A Home Protection Will Trust takes care of partners and children

Author: Louise Rance

If you’re one of an increasing number of people remarrying, leaving assets to your children could be problematic without making preparations to future proof your will.

Many couples who remarry sell their existing properties to buy a new home together. Without an up to date will expressing that in the event of your death, your share of your home goes to your children, ownership of the property will transfer to your spouse. Upon on your spouse’s death, the entire joint estate could then be left to their children, ruling out any inheritance being passed to yours.

If you want to protect your partner, as well as ensuring your children benefit from the value of your property, a Home Protection Will Trust could be the answer. This effectively protects your share of the property, whilst allowing your partner to remain in the marital home for as long as they choose after your death.

To put this in place, the first step is to set up mirror wills stating that in the event of your death, a half share of the marital home goes to your children.

Then, registering you and you partner as ‘Tenants in Common’ with the Land Registry splits ownership of your property in to two so that you both own an equal 50% share. If one of you has put in more money than the other, the share in the house could be split could be 60/40 for example; it’s whatever agreement you both come that gets recorded in the will. Doing this enables both of you to control the ultimate destination of your share of the home in your respective wills.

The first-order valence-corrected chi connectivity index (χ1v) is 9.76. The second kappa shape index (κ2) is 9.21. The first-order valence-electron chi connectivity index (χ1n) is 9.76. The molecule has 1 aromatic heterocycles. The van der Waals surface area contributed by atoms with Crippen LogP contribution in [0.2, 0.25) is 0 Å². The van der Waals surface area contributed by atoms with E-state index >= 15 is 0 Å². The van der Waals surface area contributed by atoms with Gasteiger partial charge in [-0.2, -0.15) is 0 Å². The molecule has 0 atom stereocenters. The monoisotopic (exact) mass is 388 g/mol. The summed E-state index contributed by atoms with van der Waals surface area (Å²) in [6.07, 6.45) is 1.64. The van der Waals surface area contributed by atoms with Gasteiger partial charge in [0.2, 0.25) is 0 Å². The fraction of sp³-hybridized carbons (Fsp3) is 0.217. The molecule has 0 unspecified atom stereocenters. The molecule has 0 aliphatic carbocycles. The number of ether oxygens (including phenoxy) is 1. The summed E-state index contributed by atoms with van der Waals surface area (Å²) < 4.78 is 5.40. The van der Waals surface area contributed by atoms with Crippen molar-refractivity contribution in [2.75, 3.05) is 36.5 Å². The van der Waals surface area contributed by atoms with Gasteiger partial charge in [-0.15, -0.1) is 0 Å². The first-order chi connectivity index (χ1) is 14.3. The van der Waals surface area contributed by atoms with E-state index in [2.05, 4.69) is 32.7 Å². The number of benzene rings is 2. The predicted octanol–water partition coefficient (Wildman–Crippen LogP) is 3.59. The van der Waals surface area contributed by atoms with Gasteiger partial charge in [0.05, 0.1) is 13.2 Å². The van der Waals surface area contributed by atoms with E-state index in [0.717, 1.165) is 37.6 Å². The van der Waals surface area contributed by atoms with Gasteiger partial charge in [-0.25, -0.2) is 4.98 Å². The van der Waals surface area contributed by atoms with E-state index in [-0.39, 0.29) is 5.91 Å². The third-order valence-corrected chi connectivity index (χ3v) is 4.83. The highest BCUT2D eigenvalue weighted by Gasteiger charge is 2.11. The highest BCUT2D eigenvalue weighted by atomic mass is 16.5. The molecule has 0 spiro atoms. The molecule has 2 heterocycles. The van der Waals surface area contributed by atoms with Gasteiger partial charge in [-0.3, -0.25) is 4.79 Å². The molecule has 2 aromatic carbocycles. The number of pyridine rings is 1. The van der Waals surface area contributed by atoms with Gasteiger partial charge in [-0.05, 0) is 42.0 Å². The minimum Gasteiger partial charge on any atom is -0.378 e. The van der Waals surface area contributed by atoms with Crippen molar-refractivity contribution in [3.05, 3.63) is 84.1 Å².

If you die first, your 50% share in the property will pass in to a Will Trust. Under the terms of the Trust, your spouse would be able to live in the property, and enjoy the full benefits of it, for the rest of their life. On the death of your partner, 50% of the value of the property will then pass to their children while the other 50% would pass to your children.

The arrangements you put in place in the Wills Trust still stand even if your partner were to marry again in the future. Also, if your spouse needs to go in to care after your death, only their 50% share in the property could be taken in to account for funding care fees.

If you’re remarrying and want to ensure your children benefit from your estate and your partner is taken care of, talk to us. We’ll be able to help you outline exactly what you need to set out in your Home Protection Will Trust so that no one loses out.

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